Fertilizers are not plant food! Although it is common practice to call them plant foods, this is a misnomer. Plants produce their own food using water, carbon dioxide, and energy from the sun.
Plant nutrients consist of 17 elements essential to plant growth. Nitrogen, phosphorous, and potassium are considered fertilizer macronutrients because plants require them in larger quantity for maximum growth.
All fertilizers are labeled with three numbers. These three numbers give the percentage by weight of nitrogen (N), phosphate (P2O5), and potash (K2O). Nitrogen is important for leaf and stem growth and provides the rich green color in a plant. Phosphorous (derived by the plant from phosphate) provides for root and flower growth. Potassium (derived by the plant from potash) helps build plant tissue and aids the production of chlorophyll.
A fertilizer is said to be complete when it contains nitrogen, phosphorus, and potassium. Examples of commonly used fertilizers are 10-10-10, 16-16-16, 20-10-5. An incomplete fertilizer will be missing one of the major components.
Slow-release fertilizers release nutrients (make them available to the plant) over an extended period. Caution is needed when slow release fertilizers are applied around trees or shrubs, as the later nutrient release may keep the plants growing into the fall when they should be hardening off for the winter.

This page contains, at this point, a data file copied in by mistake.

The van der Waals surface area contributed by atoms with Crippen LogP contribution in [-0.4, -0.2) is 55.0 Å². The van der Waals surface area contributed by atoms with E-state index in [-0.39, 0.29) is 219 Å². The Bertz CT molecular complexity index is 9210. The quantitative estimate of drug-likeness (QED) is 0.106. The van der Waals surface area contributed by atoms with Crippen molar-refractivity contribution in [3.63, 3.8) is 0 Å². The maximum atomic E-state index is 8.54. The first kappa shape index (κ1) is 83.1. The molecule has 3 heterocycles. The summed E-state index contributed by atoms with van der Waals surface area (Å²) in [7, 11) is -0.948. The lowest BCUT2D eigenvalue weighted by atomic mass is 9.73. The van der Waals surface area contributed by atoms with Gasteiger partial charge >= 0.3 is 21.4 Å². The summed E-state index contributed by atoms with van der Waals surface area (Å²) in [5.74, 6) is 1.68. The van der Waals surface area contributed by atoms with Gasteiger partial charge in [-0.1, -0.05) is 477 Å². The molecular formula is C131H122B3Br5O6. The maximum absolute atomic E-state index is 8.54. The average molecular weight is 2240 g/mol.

Cottonseed meal, blood meal, bone meal, hoof and horn meal, fish emulsion and all manures are examples of organic fertilizers. Organic fertilizers usually contain relatively low concentrations of actual nutrients, but they perform other important functions which the synthetic formulations do not. These functions include: increasing organic content of the soil, improving physical structure of the soil, and increasing bacterial and fungal activity.
Effects of Over-Fertilizing:
Fertilizers are salts, much like our familiar table salt except that they contain various plant nutrients. If tender plant roots are close to the fertilizer granules, water is drawn from these roots. Plant cells in these roots begin to dehydrate and collapse, and the plant roots are
burned or dried out to a point where they cannot recover.
It is important to apply fertilizer according to instructions at the proper time and rate to prevent water quality problems. Avoid getting fertilizer on sidewalks and driveways where it can easily wash into storm drains and, eventually, into creeks, streams, and rivers. Nutrients, particularly nitrogen, become a water quality problem through leaching or run-off. Leaching is the effect of nutrients being washed through the lower soil layers and into the groundwater supply. Leaching and run-off not only rob your soil of nutrients, but also lead to erosion. Provide your soil with holding power by planting groundcovers in bare spots.
Additional information on fertilizers and fertilizing.